The daily average of 22 suicides by veterans, found in a VA study in February, was 20 percent higher than a 2007 department estimate. Suicides among active-duty troops reached 349 last year, the most since the Pentagon began closely tracking the number in 2001.
‘Turned upside down’
Howard and Jean Somers were in New Jersey visiting family when Angel called with the news.
“Our whole lives have been turned upside down,” said Howard Somers, 65, a retired urologist who lives with his wife in San Diego.
After arriving in Phoenix, their grief turned to anger as they read through Daniel’s papers documenting his interactions with VA. The family shared Daniel’s story with local media, and his note was posted June 22 on the Web site Gawker.
For veterans’ organizations, Daniel Somers’s death is a case study in how federal agencies continue to fail veterans.
“It shines a light on these issues,” said Kim Ruocco, director of suicide-prevention programs for the Tragedy Assistance Program for Survivors (TAPS), a group for military families that organized the Somerses’ Washington visit.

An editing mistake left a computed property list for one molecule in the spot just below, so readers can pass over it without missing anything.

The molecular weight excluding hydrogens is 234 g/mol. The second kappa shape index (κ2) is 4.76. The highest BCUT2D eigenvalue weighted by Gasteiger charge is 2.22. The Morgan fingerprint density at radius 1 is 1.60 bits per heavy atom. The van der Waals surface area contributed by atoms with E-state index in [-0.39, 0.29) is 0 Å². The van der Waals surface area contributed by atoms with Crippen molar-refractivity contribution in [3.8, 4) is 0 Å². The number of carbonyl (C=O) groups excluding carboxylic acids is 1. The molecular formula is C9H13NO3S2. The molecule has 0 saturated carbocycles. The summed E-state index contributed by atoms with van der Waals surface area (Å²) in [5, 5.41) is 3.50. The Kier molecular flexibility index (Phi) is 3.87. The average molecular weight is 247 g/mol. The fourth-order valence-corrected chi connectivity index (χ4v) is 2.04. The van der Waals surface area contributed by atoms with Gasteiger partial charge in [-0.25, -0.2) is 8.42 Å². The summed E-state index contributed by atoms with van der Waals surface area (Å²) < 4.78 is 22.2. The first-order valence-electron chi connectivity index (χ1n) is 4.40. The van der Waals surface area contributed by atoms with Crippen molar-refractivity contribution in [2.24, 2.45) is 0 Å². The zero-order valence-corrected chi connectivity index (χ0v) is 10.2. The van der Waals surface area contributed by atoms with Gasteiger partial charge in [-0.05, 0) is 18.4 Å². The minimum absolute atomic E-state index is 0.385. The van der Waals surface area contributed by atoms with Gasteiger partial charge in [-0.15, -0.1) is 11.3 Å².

Ruocco’s husband, Marine Maj. John Ruocco, a Cobra gunship pilot, killed himself in 2005 after returning from Iraq.
In a statement expressing condolences for Somers’s death, VA said that it “has made strong progress in the treatment of mental health disorders” in recent years, including hiring more than 1,600 mental health professionals in the past year, developing a suicide-prevention program to identify those at risk and bolstering its 24-hour Veterans Crisis Line. Over the past year, the Phoenix VA medical center has hired 32 mental health workers.
“Still, more must be done,” the department said.
During their meetings at VA headquarters and around Capitol Hill, Howard and Jean Somers carried papers outlining their son’s experiences.
“It just boggles the mind,” Howard Somers told two House Veterans’ Affairs Committee staff members sitting at a hearing-room table in the Cannon Office Building. No one disagreed.